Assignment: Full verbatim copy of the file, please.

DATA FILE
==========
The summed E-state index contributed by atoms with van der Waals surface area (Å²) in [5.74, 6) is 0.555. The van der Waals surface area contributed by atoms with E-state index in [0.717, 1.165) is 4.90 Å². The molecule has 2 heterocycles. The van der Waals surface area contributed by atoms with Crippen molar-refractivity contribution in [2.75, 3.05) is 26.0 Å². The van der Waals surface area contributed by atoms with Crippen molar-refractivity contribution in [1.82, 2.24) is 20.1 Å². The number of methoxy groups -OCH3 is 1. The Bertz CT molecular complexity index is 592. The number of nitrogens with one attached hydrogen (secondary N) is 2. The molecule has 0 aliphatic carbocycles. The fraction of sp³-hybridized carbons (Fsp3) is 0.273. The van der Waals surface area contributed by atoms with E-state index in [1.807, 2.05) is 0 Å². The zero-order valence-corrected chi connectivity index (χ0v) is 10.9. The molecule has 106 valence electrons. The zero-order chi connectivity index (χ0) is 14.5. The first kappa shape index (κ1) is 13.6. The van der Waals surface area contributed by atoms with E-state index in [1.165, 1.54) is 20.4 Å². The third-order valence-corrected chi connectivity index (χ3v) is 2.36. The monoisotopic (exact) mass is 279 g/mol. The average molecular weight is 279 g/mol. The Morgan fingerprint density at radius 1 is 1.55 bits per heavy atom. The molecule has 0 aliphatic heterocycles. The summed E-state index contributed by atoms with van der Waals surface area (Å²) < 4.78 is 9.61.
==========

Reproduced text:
The summed E-state index contributed by atoms with van der Waals surface area (Å²) in [5.74, 6) is 0.555. The van der Waals surface area contributed by atoms with E-state index in [0.717, 1.165) is 4.90 Å². The molecule has 2 heterocycles. The van der Waals surface area contributed by atoms with Crippen molar-refractivity contribution in [2.75, 3.05) is 26.0 Å². The van der Waals surface area contributed by atoms with Crippen molar-refractivity contribution in [1.82, 2.24) is 20.1 Å². The number of methoxy groups -OCH3 is 1. The Bertz CT molecular complexity index is 592. The number of nitrogens with one attached hydrogen (secondary N) is 2. The molecule has 0 aliphatic carbocycles. The fraction of sp³-hybridized carbons (Fsp3) is 0.273. The van der Waals surface area contributed by atoms with E-state index in [1.807, 2.05) is 0 Å². The zero-order valence-corrected chi connectivity index (χ0v) is 10.9. The molecule has 106 valence electrons. The zero-order chi connectivity index (χ0) is 14.5. The first kappa shape index (κ1) is 13.6. The van der Waals surface area contributed by atoms with E-state index in [1.165, 1.54) is 20.4 Å². The third-order valence-corrected chi connectivity index (χ3v) is 2.36. The monoisotopic (exact) mass is 279 g/mol. The average molecular weight is 279 g/mol. The Morgan fingerprint density at radius 1 is 1.55 bits per heavy atom. The molecule has 0 aliphatic heterocycles. The summed E-state index contributed by atoms with van der Waals surface area (Å²) < 4.78 is 9.61.